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Keeping Young Students Healthy with Free Flu Shots

Kaiser Permanente’s Teach Flu a Lesson program increases access to flu vaccinations at participating elementary schools in underserved communities.

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According to the Centers for Disease Control and Prevention, the flu causes more hospitalizations among young children than any other vaccine-preventable disease. The best way to protect this vulnerable population against flu and its potential complications is with a flu vaccination, and Kaiser Permanente is making it easier for students in some Southern California school districts to gain this protection. Through the Teach Flu a Lesson program, children at participating elementary schools are offered the flu vaccine for free, with parental permission, regardless of insurance status. Getting vaccinated reduces risk of illness and missed school days and helps create healthier schools and communities.

The Teach Flu a Lesson program involves Kaiser Permanente and a partnership with 15 local nursing schools and the California Department of Public Health. Nursing students administer the vaccines at the elementary schools as part of their degree requirements, and Kaiser Permanente organizes and leverages the manpower to help ensure the most vulnerable communities can reduce their risk for infection during flu season. Participation in the Teach Flu a Lesson program also offers a benefit to parents by eliminating the need for them to take time off from work to get their children vaccinated.

“Vaccinating school children against influenza is the most important thing we can do to keep kids healthy and decrease school absences during flu season. More importantly, protecting school kids with the flu vaccine prevents them from bringing the flu home and spreading it to their younger, more vulnerable siblings and to older adults who are at the highest risk of serious complications.”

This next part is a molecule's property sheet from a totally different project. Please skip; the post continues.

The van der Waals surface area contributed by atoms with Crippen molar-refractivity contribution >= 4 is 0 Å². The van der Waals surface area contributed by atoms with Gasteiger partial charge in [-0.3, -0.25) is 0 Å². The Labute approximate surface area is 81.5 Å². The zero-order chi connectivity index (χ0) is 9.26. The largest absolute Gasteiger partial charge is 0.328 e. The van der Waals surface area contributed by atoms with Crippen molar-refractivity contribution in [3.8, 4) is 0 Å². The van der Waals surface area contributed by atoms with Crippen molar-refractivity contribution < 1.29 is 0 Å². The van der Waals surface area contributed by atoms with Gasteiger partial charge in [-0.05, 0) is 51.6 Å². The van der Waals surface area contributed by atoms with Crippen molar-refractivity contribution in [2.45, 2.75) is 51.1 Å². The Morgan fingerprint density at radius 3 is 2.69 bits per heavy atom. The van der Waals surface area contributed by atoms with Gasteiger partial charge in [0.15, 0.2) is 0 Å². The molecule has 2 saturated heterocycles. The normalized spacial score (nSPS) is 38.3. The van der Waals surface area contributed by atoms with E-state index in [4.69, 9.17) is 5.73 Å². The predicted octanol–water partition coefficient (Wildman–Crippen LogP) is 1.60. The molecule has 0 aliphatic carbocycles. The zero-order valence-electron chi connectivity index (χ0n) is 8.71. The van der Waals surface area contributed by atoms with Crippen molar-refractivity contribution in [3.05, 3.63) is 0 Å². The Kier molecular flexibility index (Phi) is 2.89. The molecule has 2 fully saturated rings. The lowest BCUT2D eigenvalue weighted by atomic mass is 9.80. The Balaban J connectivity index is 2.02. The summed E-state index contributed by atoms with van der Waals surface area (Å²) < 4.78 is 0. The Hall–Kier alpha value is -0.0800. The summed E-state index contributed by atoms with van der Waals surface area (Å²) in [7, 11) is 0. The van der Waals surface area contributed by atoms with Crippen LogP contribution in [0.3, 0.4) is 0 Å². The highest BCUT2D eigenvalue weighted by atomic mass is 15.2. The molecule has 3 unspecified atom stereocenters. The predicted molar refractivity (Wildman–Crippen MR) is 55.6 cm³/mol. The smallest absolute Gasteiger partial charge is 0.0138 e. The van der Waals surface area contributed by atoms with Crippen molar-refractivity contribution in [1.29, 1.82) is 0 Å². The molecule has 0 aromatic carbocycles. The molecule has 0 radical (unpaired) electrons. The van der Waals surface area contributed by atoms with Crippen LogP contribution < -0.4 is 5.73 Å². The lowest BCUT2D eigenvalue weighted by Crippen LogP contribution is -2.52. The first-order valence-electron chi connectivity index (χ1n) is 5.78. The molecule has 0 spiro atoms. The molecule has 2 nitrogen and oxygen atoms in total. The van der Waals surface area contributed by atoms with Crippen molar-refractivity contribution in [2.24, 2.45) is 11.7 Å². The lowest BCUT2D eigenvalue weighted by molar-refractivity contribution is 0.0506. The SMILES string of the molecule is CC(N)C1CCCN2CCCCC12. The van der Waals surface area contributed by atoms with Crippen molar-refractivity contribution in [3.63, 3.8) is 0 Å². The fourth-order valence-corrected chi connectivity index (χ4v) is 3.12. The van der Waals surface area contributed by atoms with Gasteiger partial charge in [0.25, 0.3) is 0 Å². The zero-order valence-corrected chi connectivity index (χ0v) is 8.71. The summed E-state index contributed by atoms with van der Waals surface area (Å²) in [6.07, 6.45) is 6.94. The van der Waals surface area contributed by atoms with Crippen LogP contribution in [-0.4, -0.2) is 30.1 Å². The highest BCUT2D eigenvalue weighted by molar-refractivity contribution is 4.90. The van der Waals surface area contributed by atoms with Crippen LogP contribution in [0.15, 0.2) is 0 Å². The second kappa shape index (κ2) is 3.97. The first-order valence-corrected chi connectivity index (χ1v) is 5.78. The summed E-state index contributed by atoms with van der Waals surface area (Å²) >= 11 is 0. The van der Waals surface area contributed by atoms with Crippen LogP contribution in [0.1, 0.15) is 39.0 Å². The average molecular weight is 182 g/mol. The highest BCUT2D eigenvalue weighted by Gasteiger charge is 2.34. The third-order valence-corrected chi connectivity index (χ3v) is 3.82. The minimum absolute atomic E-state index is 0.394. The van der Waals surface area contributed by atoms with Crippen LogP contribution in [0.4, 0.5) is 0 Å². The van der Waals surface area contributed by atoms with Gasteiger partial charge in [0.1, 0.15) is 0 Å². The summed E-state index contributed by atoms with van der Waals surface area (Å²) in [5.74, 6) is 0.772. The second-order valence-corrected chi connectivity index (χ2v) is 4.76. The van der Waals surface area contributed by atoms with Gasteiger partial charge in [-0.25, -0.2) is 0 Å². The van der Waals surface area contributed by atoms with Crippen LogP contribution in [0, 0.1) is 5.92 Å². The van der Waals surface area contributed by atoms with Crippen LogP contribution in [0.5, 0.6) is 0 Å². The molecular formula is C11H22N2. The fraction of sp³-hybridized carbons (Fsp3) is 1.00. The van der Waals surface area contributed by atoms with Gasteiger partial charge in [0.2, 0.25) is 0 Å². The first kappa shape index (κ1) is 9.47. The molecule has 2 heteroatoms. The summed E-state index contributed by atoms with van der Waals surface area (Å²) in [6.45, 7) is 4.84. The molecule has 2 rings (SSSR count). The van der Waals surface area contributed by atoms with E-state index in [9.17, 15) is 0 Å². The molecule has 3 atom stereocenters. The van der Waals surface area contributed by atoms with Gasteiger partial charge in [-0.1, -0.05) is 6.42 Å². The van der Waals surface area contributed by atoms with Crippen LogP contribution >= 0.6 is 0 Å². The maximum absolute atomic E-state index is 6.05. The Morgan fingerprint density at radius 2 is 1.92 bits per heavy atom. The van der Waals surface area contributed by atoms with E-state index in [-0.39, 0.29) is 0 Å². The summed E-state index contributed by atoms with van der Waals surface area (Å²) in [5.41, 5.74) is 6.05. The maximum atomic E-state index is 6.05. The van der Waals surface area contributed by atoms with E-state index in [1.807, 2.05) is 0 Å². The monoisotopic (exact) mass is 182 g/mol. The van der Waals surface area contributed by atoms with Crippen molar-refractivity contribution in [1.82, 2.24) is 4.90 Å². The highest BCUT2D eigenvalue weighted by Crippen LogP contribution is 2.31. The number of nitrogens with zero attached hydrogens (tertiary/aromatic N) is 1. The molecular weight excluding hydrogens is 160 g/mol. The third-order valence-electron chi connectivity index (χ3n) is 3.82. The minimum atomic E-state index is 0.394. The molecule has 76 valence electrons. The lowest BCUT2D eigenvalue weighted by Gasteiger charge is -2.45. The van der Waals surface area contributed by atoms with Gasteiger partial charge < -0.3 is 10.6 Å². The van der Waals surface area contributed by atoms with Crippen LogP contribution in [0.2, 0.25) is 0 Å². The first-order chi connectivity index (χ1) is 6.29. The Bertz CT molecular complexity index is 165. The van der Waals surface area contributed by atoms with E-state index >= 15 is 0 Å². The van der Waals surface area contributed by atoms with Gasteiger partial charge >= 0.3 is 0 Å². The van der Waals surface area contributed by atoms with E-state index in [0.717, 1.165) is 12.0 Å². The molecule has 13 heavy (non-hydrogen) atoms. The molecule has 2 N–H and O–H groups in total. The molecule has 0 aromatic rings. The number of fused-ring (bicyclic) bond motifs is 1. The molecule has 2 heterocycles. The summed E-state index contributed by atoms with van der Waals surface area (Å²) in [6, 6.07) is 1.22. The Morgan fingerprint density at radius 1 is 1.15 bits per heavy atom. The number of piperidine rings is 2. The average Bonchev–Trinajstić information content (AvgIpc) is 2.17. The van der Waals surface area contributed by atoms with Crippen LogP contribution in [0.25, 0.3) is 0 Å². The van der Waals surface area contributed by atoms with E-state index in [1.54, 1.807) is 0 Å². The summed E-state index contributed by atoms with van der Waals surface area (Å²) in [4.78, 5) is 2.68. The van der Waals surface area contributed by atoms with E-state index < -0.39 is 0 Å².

--David Bronstein, MD, pediatric infectious disease specialist, Kaiser Permanente

Teach Flu a Lesson was launched in early October and will continue through mid-December with 131 schools at 14 school districts in the following areas: Antelope Valley, South Bay, and Los Angeles, Orange, Riverside, and San Bernardino counties.

Internal risk mapping, a method used to identify below-average flu vaccination rates in Kaiser Permanente membership, enabled the targeting of specific geographic locations for vaccination outreach. Additionally, children, who live in some of these areas, come from low-income families and may be at even greater risk for flu since their access to health care and preventive vaccines is often limited.     

“The flu is more dangerous than the common cold for young children because their immune systems are still developing,” said Lisa Buffong, MPH, associate medical group administrator, Southern California Permanente Medical Group. “Every year, millions of children get sick with the flu, many are hospitalized, and some even die due to complications from the flu. The Teach Flu a Lesson program helps increase access to flu shots in the communities that need it most, and we’re very proud of the work being done to ensure these students are protected.”

For the latest updates and recommendations regarding the flu, please visit the Kaiser Permanente or CDC websites.

To learn more about Kaiser Permanente Southern California’s work in the community, please visit http://community.kp.org.